Advice Column: Universal Credit Scams
I’ve heard there are Universal Credit scams. What is Universal Credit and what should I look out for?
Universal Credit has replaced these benefits for most people:
- Housing Benefit
- income-related Employment and Support Allowance (ESA)
- income-based Jobseeker’s Allowance (JSA)
- Child Tax Credit
- Working Tax Credit
- Income Support
You might be able to get Universal Credit if you’re not working or you’re on a low income.
Universal Credit works differently from the old benefits – so it’s important to know the differences.
The biggest differences are:
- you can get Universal Credit if you’re unemployed but also if you’re working
- you’ll usually get a single payment each month, rather than weekly or fortnightly
- instead of getting a separate housing benefit, your rent will usually be paid directly to you as part of your monthly Universal Credit payment
How Universal Credit works
You’ll usually get one monthly payment to cover your living costs. If you claim Universal Credit as a couple, you and your partner will get one payment between the 2 of you. The payment is made up of a basic ‘standard allowance’ and extra payments that might apply to you depending on your circumstances.
You might be able to get extra payments if you:
- look after one or more children
- work and pay for childcare
- need help with housing costs
- are disabled or have a health condition
- are a carer for a disabled person or you have a disabled child
You can check how much you might get on GOV.UK.
If you get help with rent
If your UC payment includes help with rent, you’ll usually need to pay your landlord each month from your Universal Credit payment, even if you live in social housing. You can ask the DWP to pay your rent directly to your landlord if you’re in debt, have rent arrears or are struggling with money.
If you’re working
You can work and still get Universal Credit – your Universal Credit will reduce gradually as you earn more. Your Universal Credit will go up if your job ends or you earn less.
If you’re self-employed, your payment might also be affected by how much the DWP expect you to earn each month – this expected amount is called your ‘minimum income floor’.
Claiming other benefits if you get Universal Credit
You should apply for Council Tax Reduction – if you get it, it won’t reduce the amount of Universal Credit you get.
If you’re disabled, you should check if you’re eligible for Personal Independence Payment (PIP). If you’re responsible for a disabled child, you should check if you can claim Disability Living Allowance (DLA) for your child. Getting PIP or DLA won’t reduce the amount of Universal Credit you get.
You can also claim other benefits if you have enough national insurance contributions. For example:
- if you’re unemployed, check if you can claim contribution-based Jobseeker’s Allowance (JSA), also called ‘new style’ JSA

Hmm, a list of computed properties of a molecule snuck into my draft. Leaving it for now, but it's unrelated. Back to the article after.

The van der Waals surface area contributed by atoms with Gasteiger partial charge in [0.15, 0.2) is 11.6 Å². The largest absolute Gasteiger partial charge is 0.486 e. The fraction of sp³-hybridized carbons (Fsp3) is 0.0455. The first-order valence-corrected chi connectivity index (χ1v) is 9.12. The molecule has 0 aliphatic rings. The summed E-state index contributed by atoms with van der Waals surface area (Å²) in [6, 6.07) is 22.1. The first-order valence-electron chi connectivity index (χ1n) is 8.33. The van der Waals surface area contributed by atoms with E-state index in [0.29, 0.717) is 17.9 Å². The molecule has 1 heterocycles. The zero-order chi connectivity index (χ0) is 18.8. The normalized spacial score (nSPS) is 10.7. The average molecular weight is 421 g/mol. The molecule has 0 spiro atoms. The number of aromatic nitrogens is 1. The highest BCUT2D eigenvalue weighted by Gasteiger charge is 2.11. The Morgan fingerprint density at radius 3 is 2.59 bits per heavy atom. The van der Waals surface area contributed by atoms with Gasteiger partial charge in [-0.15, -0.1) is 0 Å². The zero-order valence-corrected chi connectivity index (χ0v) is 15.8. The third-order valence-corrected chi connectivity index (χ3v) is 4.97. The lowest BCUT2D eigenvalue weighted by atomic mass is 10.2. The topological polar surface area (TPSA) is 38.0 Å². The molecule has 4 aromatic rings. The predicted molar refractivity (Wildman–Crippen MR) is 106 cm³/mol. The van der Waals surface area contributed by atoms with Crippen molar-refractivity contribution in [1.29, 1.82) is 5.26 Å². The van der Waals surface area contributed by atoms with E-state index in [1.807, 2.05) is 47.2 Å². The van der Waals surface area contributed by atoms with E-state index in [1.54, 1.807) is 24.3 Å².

- if you can’t work because of illness or disability, check if you can claim contribution-based Employment and Support Allowance (ESA), also called ‘new style’ ESA
If you get either of these benefits, your Universal Credit will be reduced, but it might still be worth claiming.
Smartly-dressed scammers in Merseyside and Derbyshire have been offering to help people to get interest free government loans or quick cash in return for a fee. There is no case in Cumbria yet as far as we know but people should be vigilant.
Some have been going door-to-door, pretending to be DWP staff calling to help people to make claims for Universal Credit.
Others have approached people in pubs, offering them money in return for proof of identity and their bank account details.
Some of these fraudsters have even approached people when they are leaving the Jobcentre.
They then set up a universal credit claim in your name and get you an advance payment. The cheats then charge the victims for the ‘service’ which is normally half of the payment advance – at an average cost of about £400.
These advance payments are usually to help you get by while you’re waiting for your first payment. You can also ask for an advance payment if your circumstances have changed and you expect your Universal Credit payments to increase.
The scammers don’t tell you that making a claim for Universal Credit stops all your other benefit and tax credit claims, and that you can’t go back on these once you have made a claim for universal credit. Most people receive less money on Universal Credit than they get on existing (what are called ‘legacy’) benefits.
You will also have to pay back all of your loan from your benefits, including the money the scammer takes from you.
Often the individual does not realise they have been scammed or signed up to universal credit until their legacy benefit has stopped being paid, and the person approaches their local jobcentre where they are informed they have moved onto universal credit, with an advanced payment to repay.
What you can do
If someone tries to scam you, call the police.
If you need help to claim Universal Credit, contact Jobcentre Plus on 0800 328 5644 or Citizens Advice Help To Claim Service on 0800 144 8444 or visit citizensadvice.org.uk.
DWP and Citizens Advice staff NEVER cold call to make benefit claims.